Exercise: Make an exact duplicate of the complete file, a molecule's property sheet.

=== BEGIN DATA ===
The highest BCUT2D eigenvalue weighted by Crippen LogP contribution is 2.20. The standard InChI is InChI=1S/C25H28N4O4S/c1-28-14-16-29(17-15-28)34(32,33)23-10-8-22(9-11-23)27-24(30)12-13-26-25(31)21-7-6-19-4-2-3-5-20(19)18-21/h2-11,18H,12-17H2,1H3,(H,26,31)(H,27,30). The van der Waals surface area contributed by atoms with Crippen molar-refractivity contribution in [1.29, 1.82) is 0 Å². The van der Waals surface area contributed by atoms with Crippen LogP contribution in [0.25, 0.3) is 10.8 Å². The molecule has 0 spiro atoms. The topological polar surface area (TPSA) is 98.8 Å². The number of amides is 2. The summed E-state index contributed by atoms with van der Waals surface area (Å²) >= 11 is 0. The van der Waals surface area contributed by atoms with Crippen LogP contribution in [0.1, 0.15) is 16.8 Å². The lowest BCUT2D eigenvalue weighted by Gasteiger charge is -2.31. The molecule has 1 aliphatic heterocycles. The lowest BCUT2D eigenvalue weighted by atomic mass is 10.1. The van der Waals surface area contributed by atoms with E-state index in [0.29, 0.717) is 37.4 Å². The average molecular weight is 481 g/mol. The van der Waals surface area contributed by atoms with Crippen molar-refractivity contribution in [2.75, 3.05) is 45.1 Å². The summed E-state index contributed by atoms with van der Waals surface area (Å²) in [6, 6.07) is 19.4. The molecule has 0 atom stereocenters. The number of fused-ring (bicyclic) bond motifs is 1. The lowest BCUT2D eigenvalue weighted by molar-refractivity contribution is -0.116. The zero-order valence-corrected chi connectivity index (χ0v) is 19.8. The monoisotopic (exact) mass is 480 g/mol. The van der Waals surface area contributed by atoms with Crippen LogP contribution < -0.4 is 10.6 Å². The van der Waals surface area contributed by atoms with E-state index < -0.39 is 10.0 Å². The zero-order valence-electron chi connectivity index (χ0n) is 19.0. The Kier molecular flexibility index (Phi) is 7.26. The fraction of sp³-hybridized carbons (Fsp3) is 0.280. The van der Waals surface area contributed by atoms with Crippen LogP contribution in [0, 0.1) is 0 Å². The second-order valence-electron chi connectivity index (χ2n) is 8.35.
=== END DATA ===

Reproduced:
The highest BCUT2D eigenvalue weighted by Crippen LogP contribution is 2.20. The standard InChI is InChI=1S/C25H28N4O4S/c1-28-14-16-29(17-15-28)34(32,33)23-10-8-22(9-11-23)27-24(30)12-13-26-25(31)21-7-6-19-4-2-3-5-20(19)18-21/h2-11,18H,12-17H2,1H3,(H,26,31)(H,27,30). The van der Waals surface area contributed by atoms with Crippen molar-refractivity contribution in [1.29, 1.82) is 0 Å². The van der Waals surface area contributed by atoms with Crippen LogP contribution in [0.25, 0.3) is 10.8 Å². The molecule has 0 spiro atoms. The topological polar surface area (TPSA) is 98.8 Å². The number of amides is 2. The summed E-state index contributed by atoms with van der Waals surface area (Å²) >= 11 is 0. The van der Waals surface area contributed by atoms with Crippen LogP contribution in [0.1, 0.15) is 16.8 Å². The lowest BCUT2D eigenvalue weighted by Gasteiger charge is -2.31. The molecule has 1 aliphatic heterocycles. The lowest BCUT2D eigenvalue weighted by atomic mass is 10.1. The van der Waals surface area contributed by atoms with E-state index in [0.29, 0.717) is 37.4 Å². The average molecular weight is 481 g/mol. The van der Waals surface area contributed by atoms with Crippen molar-refractivity contribution in [2.75, 3.05) is 45.1 Å². The summed E-state index contributed by atoms with van der Waals surface area (Å²) in [6, 6.07) is 19.4. The molecule has 0 atom stereocenters. The number of fused-ring (bicyclic) bond motifs is 1. The lowest BCUT2D eigenvalue weighted by molar-refractivity contribution is -0.116. The zero-order valence-corrected chi connectivity index (χ0v) is 19.8. The monoisotopic (exact) mass is 480 g/mol. The van der Waals surface area contributed by atoms with Crippen LogP contribution < -0.4 is 10.6 Å². The van der Waals surface area contributed by atoms with E-state index < -0.39 is 10.0 Å². The zero-order valence-electron chi connectivity index (χ0n) is 19.0. The Kier molecular flexibility index (Phi) is 7.26. The fraction of sp³-hybridized carbons (Fsp3) is 0.280. The van der Waals surface area contributed by atoms with Crippen LogP contribution in [0, 0.1) is 0 Å². The second-order valence-electron chi connectivity index (χ2n) is 8.35.